THE YOUNG AND THE RECKLESS
When learning to conquer the snow, it helps to be under 10 and fearless, laments Barry Oliver
THEY slide downhill with such lack of concern, apparently wondering what all the fuss is about. Strap a pair of skis on to a child’s feet and most will take it calmly in their small stride.
It’s hard not to come over all gooey at the sight of a bunch of junior skiers rugged up for their lessons on the slopes, cocooned in smart snow suits with snazzy hats, cosy mittens and plastic bibs identifying them as part of the ski school. The colourful goggles often add a film star touch but runny noses, a constant in the cold, tend to spoil this illusion.
I didn’t consider them cute when I started my midlife skiing career. Indeed, I happily could have throttled the little darlings as they sailed by on their seemingly constant lessons, arms outstretched doing aeroplanes or in a conga line, choo-choo train style, or — and this was the absolute pits — singing a merry song.
I was struggling with my pizzas (for the uninitiated, it’s how you turn when you first ski) while they were singing. There should be a law against such things. Children just naturally do the right thing on the snow (there are probably a few notable exceptions). If they’re headed for a tree they will turn, even if they’ve not been shown how. They somehow figure it out, while I have to be told a dozen times in a dozen ways and even then there’s no guarantee.
Children aren’t given ski poles to start, so this at least should have been one area where I could have upstaged them. Sadly, my poles were taken from me at an early stage (something about the danger to fellow skiers, or it may have been a balance issue, or both). Instead, I had to practise carrying a tray of makebelieve drinks while skiing.
Children would cast a questioning eye at my outstretched arms as I passed. An explanation always seemed in order but I reasoned they would be well gone before the story was completed. At least no one tried to order drinks. Once, after a particularly spectacular fall, I ended up a crumpled mess at the feet of a surprised child. She didn’t say a thing, just stared down at me trying to comprehend how a grown man was unable to stay upright on a sheet of ice with two bits of wood strapped to his feet.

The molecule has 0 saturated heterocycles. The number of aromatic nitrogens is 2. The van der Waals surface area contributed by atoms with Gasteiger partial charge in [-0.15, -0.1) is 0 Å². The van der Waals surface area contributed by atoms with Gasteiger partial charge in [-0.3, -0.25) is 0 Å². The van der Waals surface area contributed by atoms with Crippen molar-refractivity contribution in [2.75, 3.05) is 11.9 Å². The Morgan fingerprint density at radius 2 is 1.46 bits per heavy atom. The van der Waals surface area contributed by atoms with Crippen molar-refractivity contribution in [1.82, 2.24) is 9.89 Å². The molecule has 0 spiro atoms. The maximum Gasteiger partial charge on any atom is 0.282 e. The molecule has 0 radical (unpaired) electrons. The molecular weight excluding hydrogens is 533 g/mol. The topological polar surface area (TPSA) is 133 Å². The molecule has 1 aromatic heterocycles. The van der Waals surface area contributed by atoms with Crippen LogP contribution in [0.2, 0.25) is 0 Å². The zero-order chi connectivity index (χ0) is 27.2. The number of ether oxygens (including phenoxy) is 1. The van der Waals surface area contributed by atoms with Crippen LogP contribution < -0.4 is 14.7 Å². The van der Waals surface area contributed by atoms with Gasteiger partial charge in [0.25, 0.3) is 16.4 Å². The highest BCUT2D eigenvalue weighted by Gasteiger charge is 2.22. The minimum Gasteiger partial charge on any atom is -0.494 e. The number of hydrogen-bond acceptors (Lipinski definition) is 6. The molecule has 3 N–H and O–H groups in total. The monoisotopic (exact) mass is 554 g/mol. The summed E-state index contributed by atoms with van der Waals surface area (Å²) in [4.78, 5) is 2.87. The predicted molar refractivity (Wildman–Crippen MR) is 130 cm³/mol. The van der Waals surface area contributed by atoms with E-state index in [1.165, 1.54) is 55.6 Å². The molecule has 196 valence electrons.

Then there’s the fear factor: I have it, children don’t. When it comes to skis, snow and slopes, children seem to have no concept of danger. Someone should explain it to them. Don’t they realise it’s a perilous business? Bones can snap; heads can bleed. Grown-ups can be reduced to tears. (Well, what would you do faced with a sheer incline that represented the only way down from the top of the mountain? Waiting for spring and the snow to melt was one option briefly considered.)
Another mildly irritating thing about tiny children on the slopes is that, since they are forever taking lessons, they have right of way at lift queues. You don’t realise how many of them there are until you have to shiver in the freezing cold while they shuffle past.
These days I’ve learned not to venture anywhere near a group of ski-school kids. It’s too depressing. If I do happen to bump into some (so to speak), my tactics are to pass at speed. Get it over with quickly, without so much as a glance at their cute little antics.
And make damned sure I don’t spill any drinks.
Ski poles apart: Juniors hone their skills. Clockwise from above, Mt Buller and Mt Hotham in the Victorian Alps; Buttermilk Mountain, Colorado